With its $6 million lobbying budget for 2018, Qualcomm Inc.’s spending to date far outpaced its industry peers.
The San Diego-based semiconductor company has maintained significant spending levels to gain the ear of D.C. leaders in the past few years. So far this year, it has outspent competitors such as Intel Corp. and Broadcom Inc., who have spent $3.07 million and $910,000 respectively, according to the Center for Responsive Politics’ database of lobbying expenses and campaign contributions.
“Semiconductors in general haven’t been strong lobbyists but Qualcomm might lead the way to increasing the payments,” said Kevin Cassidy, an analyst with Stifel, Nicolaus & Co. Inc.
A Big Impact
Miro Copic, a marketing professor with San Diego State University, added that lobbying gives research-heavy companies like Qualcomm the most bang for their buck.
“It’s an extraordinary means of using broad marketing dollars,” Copic said. “An ad campaign doesn’t have anything near the same impact.”
About half of the Qualcomm’s spending this year went to Washington, D.C.-based firm Covington & Burling LLP, which has been the company’s top firm for more than the past decade.
Last year, Qualcomm’s lobbying expenses peaked at $8.26 million. The company also secured two major political wins: The stopping of Broadcom’s acquisition attempt and the passage of the Tax Cuts and Jobs Act.
With Broadcom, President Donald Trump blocked the merger with an executive order in March, before a scheduled stockholder vote that could have put Broadcom’s candidates in control of the board of directors. The Committee on Foreign Investment in the United States (CFIUS) had also expressed security concerns over Qualcomm being acquired by a foreign company (Broadcom is now headquartered in the U.S., where it conducts most of its business, but was headquartered in Singapore at the time).
“It worked out for Qualcomm,” Cassidy said. “Their lobbying efforts were pretty clear with getting Broadcom away from trying to acquire them through CFIUS.”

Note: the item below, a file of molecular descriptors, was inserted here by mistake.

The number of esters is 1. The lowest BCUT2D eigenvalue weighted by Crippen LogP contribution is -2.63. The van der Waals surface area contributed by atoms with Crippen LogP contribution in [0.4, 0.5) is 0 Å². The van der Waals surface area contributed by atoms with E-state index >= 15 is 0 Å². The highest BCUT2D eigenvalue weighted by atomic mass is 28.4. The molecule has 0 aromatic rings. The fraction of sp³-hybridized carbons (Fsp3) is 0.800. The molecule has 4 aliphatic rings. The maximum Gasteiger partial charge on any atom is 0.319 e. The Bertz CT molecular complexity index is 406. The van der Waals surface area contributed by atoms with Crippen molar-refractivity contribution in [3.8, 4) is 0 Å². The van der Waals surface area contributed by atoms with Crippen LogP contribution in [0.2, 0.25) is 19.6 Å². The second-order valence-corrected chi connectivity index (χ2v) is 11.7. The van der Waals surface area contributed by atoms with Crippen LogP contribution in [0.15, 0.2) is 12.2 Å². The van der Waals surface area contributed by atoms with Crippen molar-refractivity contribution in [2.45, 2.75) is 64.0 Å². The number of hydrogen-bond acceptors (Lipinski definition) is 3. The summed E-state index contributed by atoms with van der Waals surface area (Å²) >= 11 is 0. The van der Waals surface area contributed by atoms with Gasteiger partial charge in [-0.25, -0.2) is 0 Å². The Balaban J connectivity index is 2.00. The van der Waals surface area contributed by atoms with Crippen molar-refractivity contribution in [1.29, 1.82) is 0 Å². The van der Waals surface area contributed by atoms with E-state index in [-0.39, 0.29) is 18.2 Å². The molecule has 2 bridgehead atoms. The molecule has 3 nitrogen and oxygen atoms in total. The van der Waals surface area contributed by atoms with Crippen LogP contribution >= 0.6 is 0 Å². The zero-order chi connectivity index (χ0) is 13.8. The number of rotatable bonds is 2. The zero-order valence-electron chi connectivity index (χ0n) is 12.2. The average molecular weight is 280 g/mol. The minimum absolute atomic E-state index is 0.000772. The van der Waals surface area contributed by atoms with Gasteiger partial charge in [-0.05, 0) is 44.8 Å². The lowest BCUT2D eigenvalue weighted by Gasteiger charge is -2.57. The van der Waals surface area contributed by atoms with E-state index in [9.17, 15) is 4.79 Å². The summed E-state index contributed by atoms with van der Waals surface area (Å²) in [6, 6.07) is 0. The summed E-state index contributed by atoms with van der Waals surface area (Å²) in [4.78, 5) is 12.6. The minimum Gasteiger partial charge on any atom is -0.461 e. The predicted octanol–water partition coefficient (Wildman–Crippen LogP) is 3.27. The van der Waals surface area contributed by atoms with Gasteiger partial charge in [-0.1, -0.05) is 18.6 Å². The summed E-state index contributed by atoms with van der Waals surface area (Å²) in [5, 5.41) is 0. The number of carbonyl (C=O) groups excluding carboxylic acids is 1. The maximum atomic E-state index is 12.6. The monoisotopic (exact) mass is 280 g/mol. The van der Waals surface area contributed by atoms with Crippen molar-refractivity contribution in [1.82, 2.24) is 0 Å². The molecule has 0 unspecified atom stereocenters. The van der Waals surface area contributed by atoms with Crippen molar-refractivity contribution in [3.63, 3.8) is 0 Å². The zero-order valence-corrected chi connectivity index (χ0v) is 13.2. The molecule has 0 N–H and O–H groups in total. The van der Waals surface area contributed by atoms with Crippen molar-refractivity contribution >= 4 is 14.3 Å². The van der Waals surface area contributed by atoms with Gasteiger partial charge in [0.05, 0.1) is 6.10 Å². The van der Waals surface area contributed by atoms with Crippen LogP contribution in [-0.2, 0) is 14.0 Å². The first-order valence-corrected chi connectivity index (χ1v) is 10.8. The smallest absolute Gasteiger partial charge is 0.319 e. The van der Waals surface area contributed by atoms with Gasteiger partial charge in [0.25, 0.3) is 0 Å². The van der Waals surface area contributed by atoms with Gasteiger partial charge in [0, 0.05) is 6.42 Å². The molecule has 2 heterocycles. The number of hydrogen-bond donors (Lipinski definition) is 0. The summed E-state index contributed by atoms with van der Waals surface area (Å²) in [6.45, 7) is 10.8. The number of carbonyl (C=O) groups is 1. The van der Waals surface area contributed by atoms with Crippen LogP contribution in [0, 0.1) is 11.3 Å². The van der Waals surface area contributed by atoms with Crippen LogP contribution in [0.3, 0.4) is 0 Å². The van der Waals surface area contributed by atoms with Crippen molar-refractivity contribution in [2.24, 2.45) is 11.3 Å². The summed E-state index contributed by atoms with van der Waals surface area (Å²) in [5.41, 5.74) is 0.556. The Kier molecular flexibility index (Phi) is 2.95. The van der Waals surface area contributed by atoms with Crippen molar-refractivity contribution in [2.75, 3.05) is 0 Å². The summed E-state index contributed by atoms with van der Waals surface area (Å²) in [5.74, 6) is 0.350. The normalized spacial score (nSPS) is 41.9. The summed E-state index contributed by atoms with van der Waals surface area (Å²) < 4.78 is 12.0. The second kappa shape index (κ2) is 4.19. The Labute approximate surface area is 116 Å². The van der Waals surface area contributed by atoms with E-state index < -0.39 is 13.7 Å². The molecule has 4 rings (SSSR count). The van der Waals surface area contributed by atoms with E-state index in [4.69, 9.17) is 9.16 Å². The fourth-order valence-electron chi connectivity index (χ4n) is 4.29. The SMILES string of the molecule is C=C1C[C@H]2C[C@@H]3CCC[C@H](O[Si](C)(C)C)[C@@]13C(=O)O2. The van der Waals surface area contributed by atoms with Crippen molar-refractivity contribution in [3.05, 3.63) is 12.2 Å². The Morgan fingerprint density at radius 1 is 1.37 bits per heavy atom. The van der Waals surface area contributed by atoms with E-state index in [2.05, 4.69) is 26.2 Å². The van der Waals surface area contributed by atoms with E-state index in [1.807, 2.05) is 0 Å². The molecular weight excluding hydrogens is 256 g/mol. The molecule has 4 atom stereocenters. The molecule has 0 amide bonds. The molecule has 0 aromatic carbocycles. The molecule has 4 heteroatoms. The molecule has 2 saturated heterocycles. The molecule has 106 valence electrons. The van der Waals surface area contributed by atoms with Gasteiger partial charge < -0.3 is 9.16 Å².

Tax Cuts and Jobs Act
The Tax Cuts and Jobs Act let Qualcomm repatriate its $28.8 billion in income abroad at a much lower tax rate, though the company also reported it was hit with a $6 million charge as a result of the policy change. Slashing the corporate income tax rate to 21 percent also freed up some additional cash.
Intellectual property protections also ranked high on Qualcomm’s list of top issues. Copic said the new NAFTA, the U.S. Mexico-Canada Agreement, included tougher patent protections that will benefit Qualcomm.
“They (Qualcomm) research and evolve the next generation of wireless technologies,” Copic said. “These are huge issues for them.”
Qualcomm’s lobbying efforts, like its research business, point to future technologies. According to the Center for Responsive Politics, Qualcomm has pushed for freeing up more spectrum for 5G networks, and advancing smart city infrastructure, tele-health and self-driving cars. Those initiatives fit into Qualcomm’s broader strategy of not just having its chips in smartphones, but a multitude of connected devices, presumably supported by a 5G network.
That is evident in Qualcomm’s stymied attempt to acquire Dutch counterpart NXP Semiconductors, which is known for its work with IoT and autonomous vehicles.
“Qualcomm is used to selling to a handful of very large customers. IoT is going to be many, smaller customers,” Cassidy said. “They need to have different infrastructure to support a larger customer base. That’s what NXP was about.”
In addition to Qualcomm’s lobbying spend, the company also has a significant footprint in the election cycle. Individuals and organizations associated with Qualcomm spent $5.25 million toward campaign donations this year.
Of that, just short of $313,000 went to federal candidates.
The top recipient was Sen. Dianne Feinstein (D-Calif.), who received $24,110. Sara Jacobs, who ran for a seat in the U.S. House, and is also Qualcomm co-founder Irwin Jacobs’ granddaughter, received $19,750. Sen. Chris Coons (D-Delaware) was also a major recipient, with $16,400 in contributions.
By far, the majority of cash from Qualcomm affiliates went to “outside groups,” including super PACs and tax-exempt nonprofits. A total of $3.605 million went to these entities.
The top three include super PAC “Women Vote!,” the “Value in Electing Women” PAC, and the “Senate Majority PAC,” a Democratic super PAC that supports Senate campaigns.
Qualcomm did not respond to a request for comment.